Light, beauty-shop chatter echoes in the wide building space off Rossville Avenue as the tables, covered with lotion bottles and polishes and nail clippers, filled.
Holly Bledsoe, a frazzled, Alton Park mother of two who has been without a job for more than a year, finds a seat and puts out her hand.
Like most of the woman who came to the free spa day advertised in the halls of the Chattanooga Community Kitchen and the Chattanooga Housing Authority office, Bledsoe can't remember the last time someone did her nails or rubbed her shoulders.
It had been three years since her hair had been cut and curled. She missed it, but there was so little time and money to take care of herself these days, she said.
"This will give me a lot of confidence to go out and find [job] interviews," she said.
About 75 low-income and homeless women were treated Friday at the free spa day hosted by a Seventh-day Adventist ministry called God in Shoes. The group of more than 50 female volunteers, from North Georgia, Alabama and Tennessee, arranged the day to minister to women without.
"Many of these women are so used and abused. They feel discarded," said Jo Dubs, a Cleveland, Tenn., native who founded God in Shoes in 2004 and ran the event. "They don't know what it is like to come to a quiet place. We try to give them love and respect and show them their value."
Dobs said she had hoped for a better turnout, but the group will host another free spa day in May to try to reach out to more women on the streets.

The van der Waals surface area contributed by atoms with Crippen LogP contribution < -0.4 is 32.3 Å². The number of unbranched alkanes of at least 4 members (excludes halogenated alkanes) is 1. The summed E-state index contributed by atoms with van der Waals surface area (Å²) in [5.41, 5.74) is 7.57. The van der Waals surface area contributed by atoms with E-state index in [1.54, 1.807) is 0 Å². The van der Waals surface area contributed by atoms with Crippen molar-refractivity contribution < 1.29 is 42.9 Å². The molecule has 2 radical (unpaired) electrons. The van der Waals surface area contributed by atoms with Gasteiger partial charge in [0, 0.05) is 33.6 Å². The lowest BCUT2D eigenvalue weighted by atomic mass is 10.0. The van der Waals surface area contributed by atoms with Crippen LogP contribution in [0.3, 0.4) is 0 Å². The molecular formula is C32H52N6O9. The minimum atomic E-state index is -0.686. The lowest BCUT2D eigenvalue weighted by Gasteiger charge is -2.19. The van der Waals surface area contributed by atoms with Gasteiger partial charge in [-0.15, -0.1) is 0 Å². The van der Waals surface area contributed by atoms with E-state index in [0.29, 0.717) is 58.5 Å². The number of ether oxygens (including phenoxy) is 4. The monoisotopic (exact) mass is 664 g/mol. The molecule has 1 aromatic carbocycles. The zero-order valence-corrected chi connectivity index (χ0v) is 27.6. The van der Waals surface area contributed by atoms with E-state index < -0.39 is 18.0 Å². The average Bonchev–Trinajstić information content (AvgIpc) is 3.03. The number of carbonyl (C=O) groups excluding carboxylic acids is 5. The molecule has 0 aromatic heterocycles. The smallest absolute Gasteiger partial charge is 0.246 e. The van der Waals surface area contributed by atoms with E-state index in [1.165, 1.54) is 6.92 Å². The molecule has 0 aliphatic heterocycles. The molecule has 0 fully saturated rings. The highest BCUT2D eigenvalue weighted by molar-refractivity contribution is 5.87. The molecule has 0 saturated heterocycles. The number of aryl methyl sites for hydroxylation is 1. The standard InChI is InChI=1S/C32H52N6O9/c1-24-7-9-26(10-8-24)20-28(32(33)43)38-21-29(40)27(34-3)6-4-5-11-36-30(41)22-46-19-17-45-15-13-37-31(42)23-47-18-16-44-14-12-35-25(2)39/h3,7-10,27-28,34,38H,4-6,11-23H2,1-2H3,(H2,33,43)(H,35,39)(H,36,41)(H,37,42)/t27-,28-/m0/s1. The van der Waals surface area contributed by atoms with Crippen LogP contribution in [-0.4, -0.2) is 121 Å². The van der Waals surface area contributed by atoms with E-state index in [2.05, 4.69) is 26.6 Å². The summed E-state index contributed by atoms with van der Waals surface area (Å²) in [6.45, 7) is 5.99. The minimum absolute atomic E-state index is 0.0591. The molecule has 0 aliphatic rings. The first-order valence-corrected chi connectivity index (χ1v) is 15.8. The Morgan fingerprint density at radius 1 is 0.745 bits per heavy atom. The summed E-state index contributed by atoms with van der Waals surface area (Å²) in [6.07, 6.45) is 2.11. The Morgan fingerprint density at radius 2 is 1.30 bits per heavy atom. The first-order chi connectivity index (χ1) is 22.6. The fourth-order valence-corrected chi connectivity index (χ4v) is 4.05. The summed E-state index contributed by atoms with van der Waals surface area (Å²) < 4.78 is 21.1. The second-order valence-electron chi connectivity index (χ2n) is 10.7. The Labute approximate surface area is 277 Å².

A full menu of typically expensive spa services was offered. At one station, women had their hands soaked and scrubbed. At another, their nails were shined and painted. The teenage girls and grandmothers who manned the tables took their time.
Four stylists washed, cut and styled hair at mobile sinks. Massage therapists tried to work knots out of backs and arms. Other women helped administer gooey face masks and scrubs.
And at the end of their treatments, the women picked out a quilted blanket and a pair of shoes to take with them.
"I haven't gotten this attention in a long time," said Jeanette Gaines, a 53-year-old from Alton Park who cares for her nine grandchildren.
Becky Delaney-Sherrill, who saw an ad for the spa day at the Chattanooga Community Kitchen and came with her 22-year-old daughter, Melanie, said the event gave her a chance to connect with her daughter. The two of them hadn't spent any real time together in a while, she said.
"I've never done anything like this," she said. "Today is a girl's day."